Mr. Ram Karki, member, politbureau, UCPN (Maoist) said that we have paid tremendous cost for the political transformation of our society. In Europe too you have tremendous blood-shed. In Nepal more than 60 percent people would vote for Marx and Engels. We should talk about Willy Brandt but should not forget the contribution of Max and Engels in liberating the oppressed. Hon'ble Johannes Pflug said that Marx is dead so is Engels. Let's concentrate more on people's welfare and utilize politics as credible instrument for the positive transformation of society for democracy, social justice and peace.

Conclusion

German Ambassador to Nepal H. E. Frank Meyke expressed happiness over the mutual engagement of Nepali and German politicians in sharing the experiences and also hoped that Nepalese leaders would be settle the problems and shore up the nation's strength for reconciliation and democracy.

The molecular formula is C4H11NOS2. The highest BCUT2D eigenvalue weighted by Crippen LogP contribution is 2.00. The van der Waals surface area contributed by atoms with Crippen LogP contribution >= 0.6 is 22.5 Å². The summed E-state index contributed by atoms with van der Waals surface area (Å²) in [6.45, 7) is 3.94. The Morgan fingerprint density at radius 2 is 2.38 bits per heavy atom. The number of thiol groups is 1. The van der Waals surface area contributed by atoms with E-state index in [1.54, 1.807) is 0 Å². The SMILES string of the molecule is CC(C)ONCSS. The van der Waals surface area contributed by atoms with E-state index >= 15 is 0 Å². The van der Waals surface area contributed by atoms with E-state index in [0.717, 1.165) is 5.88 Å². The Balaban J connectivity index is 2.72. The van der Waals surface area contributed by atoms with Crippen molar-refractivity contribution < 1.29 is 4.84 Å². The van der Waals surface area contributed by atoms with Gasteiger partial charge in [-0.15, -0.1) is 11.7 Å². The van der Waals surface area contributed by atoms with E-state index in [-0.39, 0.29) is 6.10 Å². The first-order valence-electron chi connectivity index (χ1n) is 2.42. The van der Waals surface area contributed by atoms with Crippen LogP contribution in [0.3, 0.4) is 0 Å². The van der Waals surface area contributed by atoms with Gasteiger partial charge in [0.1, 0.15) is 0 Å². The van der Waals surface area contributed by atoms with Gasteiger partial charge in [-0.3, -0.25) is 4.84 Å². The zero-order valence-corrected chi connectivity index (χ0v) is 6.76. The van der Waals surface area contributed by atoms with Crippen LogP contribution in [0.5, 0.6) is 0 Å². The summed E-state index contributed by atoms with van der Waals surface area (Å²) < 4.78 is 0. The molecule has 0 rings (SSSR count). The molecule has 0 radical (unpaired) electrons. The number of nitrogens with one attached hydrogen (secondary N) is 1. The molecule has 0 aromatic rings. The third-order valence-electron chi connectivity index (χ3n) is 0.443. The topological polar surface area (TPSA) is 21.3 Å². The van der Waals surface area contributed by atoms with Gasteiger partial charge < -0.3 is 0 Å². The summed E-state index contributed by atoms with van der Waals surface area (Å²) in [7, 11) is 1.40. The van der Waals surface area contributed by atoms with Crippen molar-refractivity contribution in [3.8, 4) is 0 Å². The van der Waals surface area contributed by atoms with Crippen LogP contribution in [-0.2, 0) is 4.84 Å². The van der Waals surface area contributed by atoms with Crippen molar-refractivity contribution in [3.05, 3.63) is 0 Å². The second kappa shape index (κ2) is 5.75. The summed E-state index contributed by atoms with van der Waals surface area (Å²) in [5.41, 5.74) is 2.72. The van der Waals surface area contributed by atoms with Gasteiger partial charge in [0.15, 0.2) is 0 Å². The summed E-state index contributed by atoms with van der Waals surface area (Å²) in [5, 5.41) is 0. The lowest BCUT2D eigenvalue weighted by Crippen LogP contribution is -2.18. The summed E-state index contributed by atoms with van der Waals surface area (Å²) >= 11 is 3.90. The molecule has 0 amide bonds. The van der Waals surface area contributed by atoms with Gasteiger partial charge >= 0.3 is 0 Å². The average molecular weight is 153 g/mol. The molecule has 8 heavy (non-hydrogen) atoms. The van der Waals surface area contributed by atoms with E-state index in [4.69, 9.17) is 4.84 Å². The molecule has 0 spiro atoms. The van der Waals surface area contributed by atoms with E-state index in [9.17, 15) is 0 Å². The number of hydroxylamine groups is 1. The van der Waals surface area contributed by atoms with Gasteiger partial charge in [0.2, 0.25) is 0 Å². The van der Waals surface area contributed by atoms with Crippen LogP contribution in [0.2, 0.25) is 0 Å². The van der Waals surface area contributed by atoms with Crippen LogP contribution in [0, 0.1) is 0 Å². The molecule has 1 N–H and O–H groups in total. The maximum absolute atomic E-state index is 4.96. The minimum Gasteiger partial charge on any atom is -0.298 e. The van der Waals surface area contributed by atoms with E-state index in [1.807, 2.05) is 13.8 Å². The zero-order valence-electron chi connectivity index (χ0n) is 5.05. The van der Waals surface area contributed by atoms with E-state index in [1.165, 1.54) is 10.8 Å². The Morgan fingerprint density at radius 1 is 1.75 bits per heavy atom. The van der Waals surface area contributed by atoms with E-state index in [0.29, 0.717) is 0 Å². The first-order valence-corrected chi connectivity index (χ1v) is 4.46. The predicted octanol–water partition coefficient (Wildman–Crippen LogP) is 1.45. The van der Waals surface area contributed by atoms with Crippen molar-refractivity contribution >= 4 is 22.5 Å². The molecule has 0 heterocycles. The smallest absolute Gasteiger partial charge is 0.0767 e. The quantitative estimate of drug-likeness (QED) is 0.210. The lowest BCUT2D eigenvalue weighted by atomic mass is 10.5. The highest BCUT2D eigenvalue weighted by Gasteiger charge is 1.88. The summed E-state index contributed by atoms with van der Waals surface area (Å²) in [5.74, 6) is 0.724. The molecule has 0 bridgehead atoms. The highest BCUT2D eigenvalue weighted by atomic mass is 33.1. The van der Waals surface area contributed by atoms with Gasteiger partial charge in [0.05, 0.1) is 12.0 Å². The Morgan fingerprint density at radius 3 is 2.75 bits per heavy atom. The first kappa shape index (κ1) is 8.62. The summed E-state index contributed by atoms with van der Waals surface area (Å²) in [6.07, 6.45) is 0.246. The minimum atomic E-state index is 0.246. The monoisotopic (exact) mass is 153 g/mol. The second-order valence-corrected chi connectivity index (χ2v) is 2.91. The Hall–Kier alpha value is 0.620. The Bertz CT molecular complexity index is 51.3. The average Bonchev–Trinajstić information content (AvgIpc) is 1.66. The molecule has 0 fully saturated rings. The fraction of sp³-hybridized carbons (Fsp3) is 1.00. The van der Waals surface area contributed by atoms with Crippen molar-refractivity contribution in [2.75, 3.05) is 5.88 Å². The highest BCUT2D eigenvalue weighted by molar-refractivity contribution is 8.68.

Ms. Chitralekha Yadav, Former Deputy Speaker of Parliament and Treasurer of Nepali Congress Party, Mr. Upendra Yadav, former Deputy Prime minister and Foreign Minister and the President of Madhesi Jana Adhikar Forum-Nepal, Mr. Ajay Sharma, Former Nepalese Ambassador to Australia and member of Foreign Affairs Committee of CPN (Maoist) and Mr. Rameshwor Ray Yadav, Former Minister of Law and Justice and Local Development and Senior Vice-President of Madhesi Jana Adhikar Forum (Democratic) also shared their views with the delegates. In return, German MPs said that we are here to encourage Nepali leaders and express solidarity for their national initiative and commitment to democracy. At the end Head of FES thanked German Guests, German Embassy staffs and Nepali leaders for their support and valuable times and invited them to continue their debate over the dinner. In the informal meetings both sides talked about Nepal's vision and its potentials for a promising future.